Shelter from waste
There is something interesting about how birds and flying insects create shelter. They rarely use living matter! Most birds make nests with dried twigs and fallen feathers; honey bees do not use any outside material; wasps build with mud; beetles live in holes dug into dried up trees and the story can go on.
Most animals neither use fresh materials for sheltering themselves nor do they produce waste during the making of the shelter. We of course continue to ignore the waste, instead produce waste during sheltering ourselves.
Even today, we see the economically weak people create city shelters using discarded materials such as film posters, wood from container boxes, coconut leaves, used tin sheets, tree branches and flex banners. It is not that everyone should build such slum-like houses, but realise that humans are still capable of finding ways to turn the discarded into designs, which we mostly ignore. Especially, in a professionally made structure with architects and engineers, it’s all formal architecture.
There are exceptions like the Manav Sadhana Centre in Ahmedabad by architect Yatin Pandya, a multiple award winning project evolved around and with waste materials such as plastic bottles filled with mud, glass bottles embedded into walls and ceilings, wooden crates resized and refitted, and broken ceramic brought together in varied patterns. It could be among the best examples in India for designing with the discarded.
Among the easier systems doable in any city is the wall with glass bottles. Collect bottles of preferably same type, choose the sides and build with rich mortar as a non-load bearing wall. Slippage due to bad bonding and cracks between the two materials are the only two major problems here that can be easily solved. A more advanced application is to cast the bottles as panels, by keeping them in a mold with required spacing and then concrete poured around to get the pre-cast element. Spacing can be deliberately varied to create interest, but verticality of the wall is important.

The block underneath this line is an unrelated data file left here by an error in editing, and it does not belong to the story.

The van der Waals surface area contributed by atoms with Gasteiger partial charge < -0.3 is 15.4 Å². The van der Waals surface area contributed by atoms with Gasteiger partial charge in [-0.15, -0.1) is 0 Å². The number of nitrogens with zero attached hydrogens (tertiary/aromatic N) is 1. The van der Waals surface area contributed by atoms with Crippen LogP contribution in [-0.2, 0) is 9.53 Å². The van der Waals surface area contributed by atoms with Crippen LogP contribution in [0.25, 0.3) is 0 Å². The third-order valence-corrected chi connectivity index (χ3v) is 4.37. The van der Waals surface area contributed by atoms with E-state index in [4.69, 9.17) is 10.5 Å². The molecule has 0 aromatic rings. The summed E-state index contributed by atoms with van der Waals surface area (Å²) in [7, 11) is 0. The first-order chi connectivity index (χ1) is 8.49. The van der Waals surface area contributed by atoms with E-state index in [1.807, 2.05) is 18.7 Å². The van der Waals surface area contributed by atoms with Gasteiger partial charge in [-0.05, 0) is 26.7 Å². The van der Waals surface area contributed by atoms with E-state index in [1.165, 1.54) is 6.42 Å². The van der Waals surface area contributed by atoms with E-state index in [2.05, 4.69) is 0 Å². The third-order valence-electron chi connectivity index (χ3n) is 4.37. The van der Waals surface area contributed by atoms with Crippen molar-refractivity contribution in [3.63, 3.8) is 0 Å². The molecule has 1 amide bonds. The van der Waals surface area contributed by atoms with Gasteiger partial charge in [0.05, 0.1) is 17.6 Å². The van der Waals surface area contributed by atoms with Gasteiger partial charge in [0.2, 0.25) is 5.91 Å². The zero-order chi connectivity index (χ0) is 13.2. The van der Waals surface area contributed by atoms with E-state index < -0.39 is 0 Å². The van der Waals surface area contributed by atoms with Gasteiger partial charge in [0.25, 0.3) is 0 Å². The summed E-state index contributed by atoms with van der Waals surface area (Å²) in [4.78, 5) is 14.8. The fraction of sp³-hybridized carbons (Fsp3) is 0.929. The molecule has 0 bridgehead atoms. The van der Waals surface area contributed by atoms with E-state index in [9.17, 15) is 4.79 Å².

Electrical conduits cannot be embedded within the wall, so have to be outside the surface or better avoided on such walls. External waterproofing needs to be done with approved liquid applications, with plastering and painting costs saved upon. The bottle wall provides light without glare and heat.
Historically people built with locally available unwanted materials much more than today. Nowadays, manufacturing the new product is so dominating, even the idea of recycling waste into a house will not be to the liking of most people. The exception could be with antique doors, windows and pillars which are still accepted by the discerning when they get a building done.
Building with waste is surely an extreme approach towards sustainability and the ideas may not be best suited for all contexts. However, every such alternative idea will have some most suited contexts also. Then, we need to think of waste.